President Reagan Was Nearly Assassinated in DC 40 Years Ago Tuesday

“Shots fired!” an officer can still be heard saying over a police radio on March 30, 1981

It's been four decades since the attempt on President Ronald Reagan's life. News4's Pat Collins looks back on March 30, 1981: the day that shook the country.

It was a day the world stood still. 

President Ronald Reagan was shot and nearly killed as he left the Washington Hilton Hotel on March 30, 1981 — 40 years ago as of Tuesday. 

“Shots fired!” an officer can still be heard saying over a police radio that day. “Rawhide is ok,” the officer says, using the president’s Secret Service code name. 

“We want to go to the emergency room of George Washington,” another officer can be heard saying. Here are 10 minutes of police radio transmissions.

The president suffered a broken rib and punctured lung. He spent 11 days in the hospital and could have been killed, said Del Quentin Wilber. He wrote the book “Rawhide Down: The Near Assassination of Ronald Reagan.” 

“People don’t understand how dramatic the day really was. They don’t understand that the president’s life hung in the balance of an inch — a split-second decision. And a split-second itself. The president’s life, if not for the heroic action of a Secret Service agent on the scene, and the doctors and nurses at G.W. hospital — he would’ve died,” Wilber said. 

The Day the President Almost Died: A Look Back at the Reagan Assassination Attempt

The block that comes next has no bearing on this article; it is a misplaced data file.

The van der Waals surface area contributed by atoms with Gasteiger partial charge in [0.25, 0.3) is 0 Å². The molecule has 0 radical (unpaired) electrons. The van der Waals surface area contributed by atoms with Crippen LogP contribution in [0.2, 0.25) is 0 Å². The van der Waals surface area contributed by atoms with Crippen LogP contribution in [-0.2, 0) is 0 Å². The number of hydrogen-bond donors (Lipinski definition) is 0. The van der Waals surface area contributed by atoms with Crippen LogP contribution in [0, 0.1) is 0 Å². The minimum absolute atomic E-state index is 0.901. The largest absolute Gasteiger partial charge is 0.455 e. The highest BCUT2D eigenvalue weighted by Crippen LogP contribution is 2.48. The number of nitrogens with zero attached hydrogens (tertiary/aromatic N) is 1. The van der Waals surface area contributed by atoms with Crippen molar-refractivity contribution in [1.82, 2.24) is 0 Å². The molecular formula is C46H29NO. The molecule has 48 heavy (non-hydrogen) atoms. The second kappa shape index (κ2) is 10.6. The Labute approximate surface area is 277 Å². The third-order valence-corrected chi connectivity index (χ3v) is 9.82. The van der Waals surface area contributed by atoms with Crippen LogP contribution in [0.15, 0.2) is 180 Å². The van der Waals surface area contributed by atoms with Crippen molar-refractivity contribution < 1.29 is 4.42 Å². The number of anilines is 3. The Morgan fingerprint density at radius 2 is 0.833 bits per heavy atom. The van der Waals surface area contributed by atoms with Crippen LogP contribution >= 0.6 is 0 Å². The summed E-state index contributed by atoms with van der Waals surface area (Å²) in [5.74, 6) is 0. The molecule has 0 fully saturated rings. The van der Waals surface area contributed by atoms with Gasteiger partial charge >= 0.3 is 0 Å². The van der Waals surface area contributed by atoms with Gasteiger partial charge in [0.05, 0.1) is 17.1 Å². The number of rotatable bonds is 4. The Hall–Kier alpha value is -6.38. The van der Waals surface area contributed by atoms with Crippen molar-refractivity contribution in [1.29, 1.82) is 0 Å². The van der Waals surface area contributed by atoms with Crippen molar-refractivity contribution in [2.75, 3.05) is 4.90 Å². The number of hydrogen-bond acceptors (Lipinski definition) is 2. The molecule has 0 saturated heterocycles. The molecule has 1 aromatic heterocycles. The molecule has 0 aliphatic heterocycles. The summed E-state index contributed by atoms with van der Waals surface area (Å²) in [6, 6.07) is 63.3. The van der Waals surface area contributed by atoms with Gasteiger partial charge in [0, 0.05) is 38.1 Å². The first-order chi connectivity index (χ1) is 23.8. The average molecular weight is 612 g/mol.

John Hinckley Jr. was charged in the case. He was a failed songwriter who was said to want to kill Reagan to impress actress Jodie Foster. He was found not guilty by reason of insanity and spent a number of years in treatment at St. Elizabeths Hospital in Southeast D.C. He was released in 2016. 

Today, the Secret Service displays a replica of the gun Hinckley used. Bulletproof glass from Reagan’s limo also is on display. A shot hit the glass and ricocheted into the president’s chest. 

Photos: Replica of Gun Used to Shoot Ronald Reagan in Assassination Attempt on Display

At the Hilton, a plaque commemorates what happened there. 

A D.C. police officer and a Secret Service agent were wounded in the shooting, along with Jim Brady, Reagan’s press spokesman. Brady was struck in the head, suffered brain damage and was permanently disabled. He died in 2014. His death was ruled a homicide but no murder charges were brought against Hinckley. 

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